Assumed Authority

I had a conversation recently where it was implied that a person who had good qualities in one area would therefore have good qualities in another.

This happens all the time. 

There are people who are famous for being famous–Kardashians, Jenkners, Paris Hilton, and so on. They endorse some product, and we assume since they are famous that the product must be good. Except the (very) fine print may state that they are being paid to endorse the product.

We do that with athletes and Hollywood stars. Because they are good at one thing, we accept their expertise in something else–maybe politics for instance.

When you are choosing a guru to follow, do you go for famous? Or, do you look for someone who reinforces your existing prejudices? Or, someone who stretches your spirituality?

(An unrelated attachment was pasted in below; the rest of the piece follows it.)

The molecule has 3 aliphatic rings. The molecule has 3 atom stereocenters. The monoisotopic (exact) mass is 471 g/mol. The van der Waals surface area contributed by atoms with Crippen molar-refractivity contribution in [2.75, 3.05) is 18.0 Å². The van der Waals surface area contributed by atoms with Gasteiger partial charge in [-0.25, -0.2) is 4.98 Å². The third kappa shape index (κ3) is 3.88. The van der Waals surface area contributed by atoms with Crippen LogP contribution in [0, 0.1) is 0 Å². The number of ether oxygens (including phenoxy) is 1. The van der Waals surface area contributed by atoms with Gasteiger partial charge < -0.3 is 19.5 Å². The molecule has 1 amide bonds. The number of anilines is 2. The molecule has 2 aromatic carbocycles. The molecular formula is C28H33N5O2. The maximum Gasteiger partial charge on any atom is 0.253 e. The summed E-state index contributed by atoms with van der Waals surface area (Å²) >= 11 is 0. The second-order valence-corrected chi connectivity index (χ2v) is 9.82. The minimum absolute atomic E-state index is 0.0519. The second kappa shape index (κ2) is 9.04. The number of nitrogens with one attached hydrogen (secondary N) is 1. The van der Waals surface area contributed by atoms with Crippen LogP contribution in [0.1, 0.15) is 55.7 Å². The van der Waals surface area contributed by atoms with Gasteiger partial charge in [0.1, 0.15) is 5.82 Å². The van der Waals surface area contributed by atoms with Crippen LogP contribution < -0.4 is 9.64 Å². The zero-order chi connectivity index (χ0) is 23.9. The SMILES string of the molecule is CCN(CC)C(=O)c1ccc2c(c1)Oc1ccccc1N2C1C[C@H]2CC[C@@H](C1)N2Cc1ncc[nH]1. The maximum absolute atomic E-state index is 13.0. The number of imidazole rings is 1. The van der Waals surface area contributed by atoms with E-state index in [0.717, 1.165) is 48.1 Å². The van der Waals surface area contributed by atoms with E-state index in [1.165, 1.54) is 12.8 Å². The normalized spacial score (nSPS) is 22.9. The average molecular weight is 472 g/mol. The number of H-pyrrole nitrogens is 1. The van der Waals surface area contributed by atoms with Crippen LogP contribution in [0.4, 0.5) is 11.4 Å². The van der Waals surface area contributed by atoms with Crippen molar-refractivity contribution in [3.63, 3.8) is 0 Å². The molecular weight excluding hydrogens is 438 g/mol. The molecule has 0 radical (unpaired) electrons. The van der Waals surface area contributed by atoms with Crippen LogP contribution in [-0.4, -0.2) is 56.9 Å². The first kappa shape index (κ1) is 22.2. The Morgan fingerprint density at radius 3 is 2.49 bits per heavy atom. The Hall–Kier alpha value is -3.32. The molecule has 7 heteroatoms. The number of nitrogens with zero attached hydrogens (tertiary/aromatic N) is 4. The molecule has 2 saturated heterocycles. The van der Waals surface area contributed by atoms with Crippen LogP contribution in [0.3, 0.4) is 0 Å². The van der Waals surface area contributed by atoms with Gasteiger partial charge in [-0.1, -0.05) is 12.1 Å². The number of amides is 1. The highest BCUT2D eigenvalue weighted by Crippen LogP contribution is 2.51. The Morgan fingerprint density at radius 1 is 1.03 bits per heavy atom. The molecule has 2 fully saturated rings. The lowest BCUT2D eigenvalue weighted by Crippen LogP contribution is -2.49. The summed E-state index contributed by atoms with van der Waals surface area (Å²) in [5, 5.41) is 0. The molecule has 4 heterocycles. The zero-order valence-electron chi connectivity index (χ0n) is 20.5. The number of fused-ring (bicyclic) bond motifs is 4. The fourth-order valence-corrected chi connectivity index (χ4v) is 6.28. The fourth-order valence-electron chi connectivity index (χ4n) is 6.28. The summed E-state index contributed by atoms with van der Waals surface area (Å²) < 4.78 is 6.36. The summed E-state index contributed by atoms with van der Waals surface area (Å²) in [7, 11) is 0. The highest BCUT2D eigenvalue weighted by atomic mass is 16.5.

Do you let the baseball player tell you how to interpret New Testament Greek?

I’ve thought about this before. 

I like to make conscious and mindful choices about what news to read as well as whom to trust with influencing my theology. I might read widely, but I’ll come back to ancient thinkers and writers and especially the Bible itself for the test of what to believe.

You are probably going to be a disciple of someone. Choose wisely.

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